Portraying the man with the nickname ‘Prime Evil’ on stage is nothing if not daunting: who could possibly feel empathy for the murderous South African apartheid police colonel Eugene de Kock?
But at the heart of ‘A Human Being Died That Night’ is a character that tests simple notions of good and evil. Playwright Nicholas Wright has adapted Pumla Gobodo-Madikizela’s book of the same name, which is based on 40 hours of interviews she conducted with De Kock. It often makes for stomach-churning listening and, extraordinarily, he never tries to hide from what he did. This is the story of a man who wants to confess truthfully to his part in state-sanctioned horrors and who also wants to be given the chance to repent.
As an exploration of forgiveness, and an unveiling of the disturbing ease with which humanity can commit terrible acts of cruelty ‘A Human Being Died…’ is riveting. It brings the hell of apartheid sharply into focus. The play is weaker where Wright confuses the subtleties of Gobodo-Madikizela’s and De Kock’s relationship: though it’s clear there’s an understanding between interviewer and interviewee, the suggestion that there’s a hint of friendship doesn’t really work.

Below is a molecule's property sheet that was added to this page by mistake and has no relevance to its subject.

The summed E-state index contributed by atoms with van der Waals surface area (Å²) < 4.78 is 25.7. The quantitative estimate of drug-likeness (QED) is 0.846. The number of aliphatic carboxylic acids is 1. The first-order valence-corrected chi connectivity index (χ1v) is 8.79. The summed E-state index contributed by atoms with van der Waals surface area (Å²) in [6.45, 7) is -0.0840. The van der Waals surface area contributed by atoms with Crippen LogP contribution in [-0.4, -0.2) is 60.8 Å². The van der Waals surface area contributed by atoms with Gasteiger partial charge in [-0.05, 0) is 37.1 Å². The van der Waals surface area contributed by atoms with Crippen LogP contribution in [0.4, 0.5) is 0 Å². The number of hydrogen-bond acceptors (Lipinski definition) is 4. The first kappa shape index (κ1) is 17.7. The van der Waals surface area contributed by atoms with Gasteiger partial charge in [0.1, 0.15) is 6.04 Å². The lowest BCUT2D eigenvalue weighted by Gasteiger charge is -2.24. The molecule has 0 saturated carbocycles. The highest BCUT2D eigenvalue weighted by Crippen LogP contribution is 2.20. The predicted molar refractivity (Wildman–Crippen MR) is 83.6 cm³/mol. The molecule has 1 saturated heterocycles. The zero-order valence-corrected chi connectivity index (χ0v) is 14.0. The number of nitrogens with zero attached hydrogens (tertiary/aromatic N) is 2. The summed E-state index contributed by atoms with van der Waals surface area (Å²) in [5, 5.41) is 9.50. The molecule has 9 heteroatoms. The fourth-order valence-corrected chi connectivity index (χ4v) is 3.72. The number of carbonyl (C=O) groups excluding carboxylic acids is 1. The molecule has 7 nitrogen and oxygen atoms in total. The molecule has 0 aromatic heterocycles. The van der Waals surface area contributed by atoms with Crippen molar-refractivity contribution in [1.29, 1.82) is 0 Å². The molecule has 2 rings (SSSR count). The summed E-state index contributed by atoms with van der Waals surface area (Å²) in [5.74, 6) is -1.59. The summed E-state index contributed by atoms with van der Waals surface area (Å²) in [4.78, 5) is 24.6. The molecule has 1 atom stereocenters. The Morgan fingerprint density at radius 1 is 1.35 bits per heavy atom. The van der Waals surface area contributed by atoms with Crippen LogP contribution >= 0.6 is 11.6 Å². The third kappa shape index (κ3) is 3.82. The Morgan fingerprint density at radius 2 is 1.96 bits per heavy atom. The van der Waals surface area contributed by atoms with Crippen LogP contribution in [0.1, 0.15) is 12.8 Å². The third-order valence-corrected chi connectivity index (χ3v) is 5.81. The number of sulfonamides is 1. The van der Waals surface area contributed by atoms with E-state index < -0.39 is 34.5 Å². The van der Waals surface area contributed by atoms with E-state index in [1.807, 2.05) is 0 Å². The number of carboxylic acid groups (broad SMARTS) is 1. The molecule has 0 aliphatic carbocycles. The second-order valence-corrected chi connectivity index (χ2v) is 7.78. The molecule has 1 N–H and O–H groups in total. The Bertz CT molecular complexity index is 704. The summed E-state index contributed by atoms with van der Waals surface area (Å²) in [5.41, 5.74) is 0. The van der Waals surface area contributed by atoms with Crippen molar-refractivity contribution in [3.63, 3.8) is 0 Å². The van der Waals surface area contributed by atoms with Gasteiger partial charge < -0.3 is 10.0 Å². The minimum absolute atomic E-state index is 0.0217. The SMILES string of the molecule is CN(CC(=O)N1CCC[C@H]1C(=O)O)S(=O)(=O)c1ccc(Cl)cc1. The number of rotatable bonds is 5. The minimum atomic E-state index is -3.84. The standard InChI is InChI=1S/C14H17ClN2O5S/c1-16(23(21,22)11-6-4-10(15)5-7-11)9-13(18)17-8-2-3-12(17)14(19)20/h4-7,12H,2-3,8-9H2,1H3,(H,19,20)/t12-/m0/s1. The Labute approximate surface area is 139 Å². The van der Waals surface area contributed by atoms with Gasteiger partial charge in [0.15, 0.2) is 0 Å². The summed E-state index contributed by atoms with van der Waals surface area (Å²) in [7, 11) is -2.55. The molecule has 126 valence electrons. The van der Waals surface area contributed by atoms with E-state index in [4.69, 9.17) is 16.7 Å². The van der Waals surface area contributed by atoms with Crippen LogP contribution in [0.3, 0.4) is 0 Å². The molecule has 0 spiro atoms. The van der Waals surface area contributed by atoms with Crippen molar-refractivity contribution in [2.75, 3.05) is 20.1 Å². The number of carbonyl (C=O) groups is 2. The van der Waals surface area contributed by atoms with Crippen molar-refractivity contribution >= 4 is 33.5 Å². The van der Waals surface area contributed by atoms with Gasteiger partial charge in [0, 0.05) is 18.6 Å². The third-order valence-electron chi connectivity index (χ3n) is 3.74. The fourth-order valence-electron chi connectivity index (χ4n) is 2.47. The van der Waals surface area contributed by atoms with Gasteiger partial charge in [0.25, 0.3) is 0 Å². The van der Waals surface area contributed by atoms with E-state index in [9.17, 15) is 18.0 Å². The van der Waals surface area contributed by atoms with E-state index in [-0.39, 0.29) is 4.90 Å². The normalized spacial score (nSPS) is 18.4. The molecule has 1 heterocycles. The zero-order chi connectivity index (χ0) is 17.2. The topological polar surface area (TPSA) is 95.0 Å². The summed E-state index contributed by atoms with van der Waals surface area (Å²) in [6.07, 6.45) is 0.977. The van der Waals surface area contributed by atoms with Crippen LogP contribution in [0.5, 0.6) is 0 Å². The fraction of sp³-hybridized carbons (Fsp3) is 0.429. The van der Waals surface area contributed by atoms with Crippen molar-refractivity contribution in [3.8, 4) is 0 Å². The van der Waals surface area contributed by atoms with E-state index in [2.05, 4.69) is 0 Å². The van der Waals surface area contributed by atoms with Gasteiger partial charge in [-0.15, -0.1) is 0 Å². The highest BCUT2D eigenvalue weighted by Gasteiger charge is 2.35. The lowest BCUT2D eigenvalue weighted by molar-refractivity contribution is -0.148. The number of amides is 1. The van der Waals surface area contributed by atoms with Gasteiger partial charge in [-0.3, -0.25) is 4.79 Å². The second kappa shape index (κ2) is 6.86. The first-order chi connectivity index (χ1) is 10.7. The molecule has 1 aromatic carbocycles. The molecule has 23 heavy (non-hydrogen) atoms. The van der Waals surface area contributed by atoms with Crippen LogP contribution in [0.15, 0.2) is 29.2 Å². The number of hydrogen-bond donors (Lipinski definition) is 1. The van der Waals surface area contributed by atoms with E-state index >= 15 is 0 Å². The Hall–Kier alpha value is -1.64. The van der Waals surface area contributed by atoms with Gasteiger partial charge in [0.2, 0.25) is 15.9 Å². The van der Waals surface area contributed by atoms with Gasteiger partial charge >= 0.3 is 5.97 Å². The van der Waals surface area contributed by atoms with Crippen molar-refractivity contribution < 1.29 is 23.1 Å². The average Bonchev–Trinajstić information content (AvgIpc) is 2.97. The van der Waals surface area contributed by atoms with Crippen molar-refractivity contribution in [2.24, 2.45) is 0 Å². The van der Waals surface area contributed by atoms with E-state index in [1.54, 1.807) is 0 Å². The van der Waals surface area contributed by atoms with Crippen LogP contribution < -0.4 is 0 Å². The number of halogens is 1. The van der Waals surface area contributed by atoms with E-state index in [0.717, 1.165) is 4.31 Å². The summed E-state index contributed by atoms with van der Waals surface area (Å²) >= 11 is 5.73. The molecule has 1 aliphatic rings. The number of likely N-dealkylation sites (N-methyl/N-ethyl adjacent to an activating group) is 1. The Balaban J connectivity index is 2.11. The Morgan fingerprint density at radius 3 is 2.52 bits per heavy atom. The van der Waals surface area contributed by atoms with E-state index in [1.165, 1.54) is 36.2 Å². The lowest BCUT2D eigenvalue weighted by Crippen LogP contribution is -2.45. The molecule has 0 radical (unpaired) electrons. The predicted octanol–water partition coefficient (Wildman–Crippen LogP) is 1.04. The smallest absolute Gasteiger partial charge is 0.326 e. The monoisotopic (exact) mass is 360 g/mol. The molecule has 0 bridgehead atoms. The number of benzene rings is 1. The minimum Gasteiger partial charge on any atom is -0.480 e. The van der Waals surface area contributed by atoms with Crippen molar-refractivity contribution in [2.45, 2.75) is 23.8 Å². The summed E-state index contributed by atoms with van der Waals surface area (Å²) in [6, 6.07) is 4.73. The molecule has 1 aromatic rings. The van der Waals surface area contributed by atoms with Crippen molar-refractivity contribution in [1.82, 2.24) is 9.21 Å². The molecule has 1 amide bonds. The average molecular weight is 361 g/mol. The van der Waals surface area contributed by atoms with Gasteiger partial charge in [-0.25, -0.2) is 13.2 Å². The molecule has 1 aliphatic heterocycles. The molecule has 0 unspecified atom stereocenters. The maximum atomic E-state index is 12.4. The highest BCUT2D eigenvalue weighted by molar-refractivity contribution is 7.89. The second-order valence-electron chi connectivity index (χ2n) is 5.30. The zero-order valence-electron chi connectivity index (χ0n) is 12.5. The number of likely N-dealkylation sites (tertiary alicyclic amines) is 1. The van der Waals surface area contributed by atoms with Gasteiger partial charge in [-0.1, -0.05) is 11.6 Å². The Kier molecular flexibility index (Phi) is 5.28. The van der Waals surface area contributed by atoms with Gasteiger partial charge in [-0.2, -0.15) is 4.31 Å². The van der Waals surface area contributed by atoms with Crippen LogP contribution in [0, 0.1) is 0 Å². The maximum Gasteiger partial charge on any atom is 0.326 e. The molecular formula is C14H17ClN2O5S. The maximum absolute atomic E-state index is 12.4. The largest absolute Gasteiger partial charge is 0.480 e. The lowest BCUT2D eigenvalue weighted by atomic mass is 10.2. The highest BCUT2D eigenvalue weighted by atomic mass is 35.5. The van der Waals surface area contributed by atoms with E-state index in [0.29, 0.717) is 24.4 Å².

That’s not the fault of the two actors, however. As De Kock, Matthew Marsh’s entire body is consumed in the retelling of his character’s crimes. His twitchy, stammer-tinged voice gets louder and softer as his appalling memories take hold of him. It’s watching his palpable tension that you begin to understand he is truly sorry for his actions. Noma Dumezweni as Gobodo-Madikizela is a perfect immovable reflection for De Kock’s revelations, her perplexed face and strong voice bringing layers to a role that has few.
Jonathan Munby’s smart, simple production opens in a lecture hall outside the theatre before moving us into the darkness of the performance space and of one man’s psyche. And what an exceptionally dark and complex place that is.
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